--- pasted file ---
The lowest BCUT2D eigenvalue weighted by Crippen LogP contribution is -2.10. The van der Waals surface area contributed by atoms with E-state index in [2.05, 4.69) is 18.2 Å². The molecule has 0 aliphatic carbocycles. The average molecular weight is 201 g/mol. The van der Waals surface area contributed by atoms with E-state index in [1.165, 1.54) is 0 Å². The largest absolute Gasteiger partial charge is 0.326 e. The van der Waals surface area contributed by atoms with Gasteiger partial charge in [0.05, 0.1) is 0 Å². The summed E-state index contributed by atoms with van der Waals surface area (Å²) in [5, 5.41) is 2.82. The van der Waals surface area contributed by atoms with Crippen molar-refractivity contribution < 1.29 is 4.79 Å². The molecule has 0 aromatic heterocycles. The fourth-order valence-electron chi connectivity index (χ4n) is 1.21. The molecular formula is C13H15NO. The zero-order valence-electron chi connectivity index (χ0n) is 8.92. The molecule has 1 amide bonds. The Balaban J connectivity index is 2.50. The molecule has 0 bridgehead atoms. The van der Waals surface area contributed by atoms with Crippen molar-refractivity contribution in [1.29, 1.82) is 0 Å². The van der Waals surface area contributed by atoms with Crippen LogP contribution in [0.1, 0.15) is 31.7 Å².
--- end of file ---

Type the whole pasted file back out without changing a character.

The lowest BCUT2D eigenvalue weighted by Crippen LogP contribution is -2.10. The van der Waals surface area contributed by atoms with E-state index in [2.05, 4.69) is 18.2 Å². The molecule has 0 aliphatic carbocycles. The average molecular weight is 201 g/mol. The van der Waals surface area contributed by atoms with E-state index in [1.165, 1.54) is 0 Å². The largest absolute Gasteiger partial charge is 0.326 e. The van der Waals surface area contributed by atoms with Gasteiger partial charge in [0.05, 0.1) is 0 Å². The summed E-state index contributed by atoms with van der Waals surface area (Å²) in [5, 5.41) is 2.82. The van der Waals surface area contributed by atoms with Crippen molar-refractivity contribution < 1.29 is 4.79 Å². The molecule has 0 aromatic heterocycles. The fourth-order valence-electron chi connectivity index (χ4n) is 1.21. The molecular formula is C13H15NO. The zero-order valence-electron chi connectivity index (χ0n) is 8.92. The molecule has 1 amide bonds. The Balaban J connectivity index is 2.50. The molecule has 0 bridgehead atoms. The van der Waals surface area contributed by atoms with Crippen molar-refractivity contribution in [1.29, 1.82) is 0 Å². The van der Waals surface area contributed by atoms with Crippen LogP contribution in [0.1, 0.15) is 31.7 Å².